As soon as we are searching along using some step defined by whatever pattern we are using, we find a composite witness. That means it passes our test and we say 100 percent confidence we should halt early. We stop and say “Oh, we’re done. We won’t continue searching.” This halting early is great except it doesn’t help us in the worst case, which is if N is prime then the early halting wont help us.

Now, we can visualize how these improvements allow us to reduce the space thus preventing as many checks happening inside the computer which, depending on our computer, will reduce the amount of time it takes. Now I can show you the visualization I set up below which allows us to compare two algorithms based on how many steps occur during their execution.

On the left is algorithm A, which is trial division which checks from two to the square root on N. On the right is algorithm B, which is let’s say our improved algorithm. In this case, I have applied the check if it’s divisible by two so we only do half as many steps. I also terminate early in this algorithm B. It’s not perfect, I just applied a few user modifications so we can see what happens.

Now, I am going to play with this to show you it. Here we can see as I scroll, we see algorithm A. We have the output, whether it is composite or prime. At the bottom you’ll see the number of steps. The first thing to notice is on the right hand side every other number takes only one step. We know why that is. If it is an even number such as this, it will quit. Our old algorithm took 314 steps.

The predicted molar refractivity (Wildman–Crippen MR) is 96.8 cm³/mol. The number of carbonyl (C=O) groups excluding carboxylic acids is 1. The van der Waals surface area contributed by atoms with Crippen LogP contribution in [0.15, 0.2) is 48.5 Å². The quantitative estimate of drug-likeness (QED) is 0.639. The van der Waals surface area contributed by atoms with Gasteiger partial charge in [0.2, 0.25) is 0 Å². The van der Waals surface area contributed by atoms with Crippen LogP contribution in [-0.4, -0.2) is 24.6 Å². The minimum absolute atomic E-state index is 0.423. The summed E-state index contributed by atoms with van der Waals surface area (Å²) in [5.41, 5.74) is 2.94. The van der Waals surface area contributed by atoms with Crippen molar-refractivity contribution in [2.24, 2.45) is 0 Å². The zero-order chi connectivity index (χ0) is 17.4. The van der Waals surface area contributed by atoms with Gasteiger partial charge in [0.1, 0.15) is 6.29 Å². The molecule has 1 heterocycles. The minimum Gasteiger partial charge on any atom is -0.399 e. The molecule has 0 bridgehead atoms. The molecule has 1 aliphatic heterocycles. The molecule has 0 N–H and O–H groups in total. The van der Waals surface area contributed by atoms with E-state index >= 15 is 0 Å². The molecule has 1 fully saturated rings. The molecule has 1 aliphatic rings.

Our new algorithm only took one step because it checks if it is divisible by two. That seems like a really nice optimization. However, as we build our input, you’ll notice the steps increase and the bar grows and turns red once we approach the region where we are going to crash. This red line up here is step limit. If your bar hits there, we fail, which means our rover would break.

In this case, the browser will actually crash. I’ll try to get close to it. I am close to it now and it’s running very slow. I can feel that my browser is just about to crash and give me the circle of death. Notice the improved algorithm took only two steps in that case, but remember the worst case. I am going to- I have a few large prime numbers saved here for example. We have to be able to handle any case.

We don’t know what we are throwing at our algorithm. If I throw a large prime at it, look what happens. Algorithm B, as we know, is taking half as many steps in the worst case but it is still taking many steps here because it is the worst case, right. We are getting close to crashing here, and this is not a very long prime. We are still way under 15 digits. When I put this 12 digit prime into our algorithm let’s see what happens.

It’s lagging, it’s going to crash. Look what happened, both algorithms went way overboard. It didn’t work. Our improvement algorithm is not good enough yet. But, now we have an understanding of what we are trying to improve which is number of steps in the worst case.

We also have this cool tool which allows us to visualize how fast it is growing, how fast the number of steps grows as our input grows. Below, I’ll explain how I set this up so you can set up your algorithm and compare it with the base case and see how much better you can do.

Written by Brit Cruise on April 29, 2014.